You would need a 47mp FF sensor to capture the same lp/mm, or "resolution", as an 18mp APS-C sensor. For reference, the 36.3mp Nikon D800 sensor resolves about 102.3 lp/mm, so even though it has greater megapixels than an 18mp 7D, the 7D is still resolving slightly more detail at a pixel level (barring any intrusive factors such as sensor noise...can't say exactly how the noise of the D800 will be in real-world tests.)

The story is not quite as cut and dry as that, given that (excluding Foveon) most sensors are bayer arrays, usually with a low pass filter in front of them, so that mucks with the final resolution a little bit, and makes it tough to nail down nyquist limit...but from a theoretical standpoint, there you have it.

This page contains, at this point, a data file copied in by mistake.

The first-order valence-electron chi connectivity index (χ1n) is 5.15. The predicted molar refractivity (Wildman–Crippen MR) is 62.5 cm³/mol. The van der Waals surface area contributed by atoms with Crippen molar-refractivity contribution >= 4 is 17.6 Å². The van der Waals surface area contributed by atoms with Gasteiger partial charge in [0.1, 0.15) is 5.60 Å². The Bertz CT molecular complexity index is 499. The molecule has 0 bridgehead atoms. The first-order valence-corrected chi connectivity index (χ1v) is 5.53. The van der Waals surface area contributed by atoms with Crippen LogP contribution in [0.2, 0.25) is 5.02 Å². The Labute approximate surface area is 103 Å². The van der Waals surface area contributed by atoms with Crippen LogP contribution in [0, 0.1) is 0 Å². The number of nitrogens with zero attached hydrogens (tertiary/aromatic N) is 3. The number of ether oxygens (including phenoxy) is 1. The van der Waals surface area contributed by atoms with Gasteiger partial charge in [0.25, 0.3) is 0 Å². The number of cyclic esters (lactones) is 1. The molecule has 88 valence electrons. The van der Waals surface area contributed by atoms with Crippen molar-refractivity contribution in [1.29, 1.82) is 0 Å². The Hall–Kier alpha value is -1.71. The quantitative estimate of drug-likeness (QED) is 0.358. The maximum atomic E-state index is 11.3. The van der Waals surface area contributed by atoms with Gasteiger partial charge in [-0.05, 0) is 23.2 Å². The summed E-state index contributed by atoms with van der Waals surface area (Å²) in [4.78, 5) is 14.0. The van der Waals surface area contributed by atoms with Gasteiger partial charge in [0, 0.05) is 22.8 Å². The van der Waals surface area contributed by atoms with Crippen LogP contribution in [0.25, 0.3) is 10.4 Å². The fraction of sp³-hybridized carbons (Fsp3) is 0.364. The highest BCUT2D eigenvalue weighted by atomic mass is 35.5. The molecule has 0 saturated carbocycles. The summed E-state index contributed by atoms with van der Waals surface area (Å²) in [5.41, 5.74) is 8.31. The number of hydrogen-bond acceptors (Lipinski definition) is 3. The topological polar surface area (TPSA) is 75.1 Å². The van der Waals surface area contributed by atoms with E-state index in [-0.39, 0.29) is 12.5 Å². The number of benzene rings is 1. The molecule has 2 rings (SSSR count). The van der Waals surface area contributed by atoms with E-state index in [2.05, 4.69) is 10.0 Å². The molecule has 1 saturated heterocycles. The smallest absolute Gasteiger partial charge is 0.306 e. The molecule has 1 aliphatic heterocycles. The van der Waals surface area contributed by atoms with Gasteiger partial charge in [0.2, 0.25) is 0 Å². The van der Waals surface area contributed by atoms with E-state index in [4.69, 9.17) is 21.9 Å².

As for correlating sensor resolution to lens resolution, thats exactly what MTF charts are for, to measure the resolution of independent aspects of an optical imaging system or optical imaging systems as a whole. If you want a handy table that correlates diffraction-limited lens resolution with sensor resolution, the last table of this Luminous Landscape article "Do Sensors 'Outresolve' Lenses?" probably has what your looking for (at least from a theoretical standpoint): http://www.luminous-landscape.com/tutorials/resolution.shtml. You would need to do your own tests on any given lens to determine whether a lens resolves enough detail for a sensor or not. When it comes to Canon's newer lenses (the Mark II's and new designs released in recent years), they are really starting to push the envelope on resolution for common apertures (i.e. f/8) which essentially means...outside of the corners...they are indeed "diffraction limited", and for those apertures the chart in the LL article would apply quite nicely.
« Last Edit: February 15, 2012, 01:51:09 AM by jrista »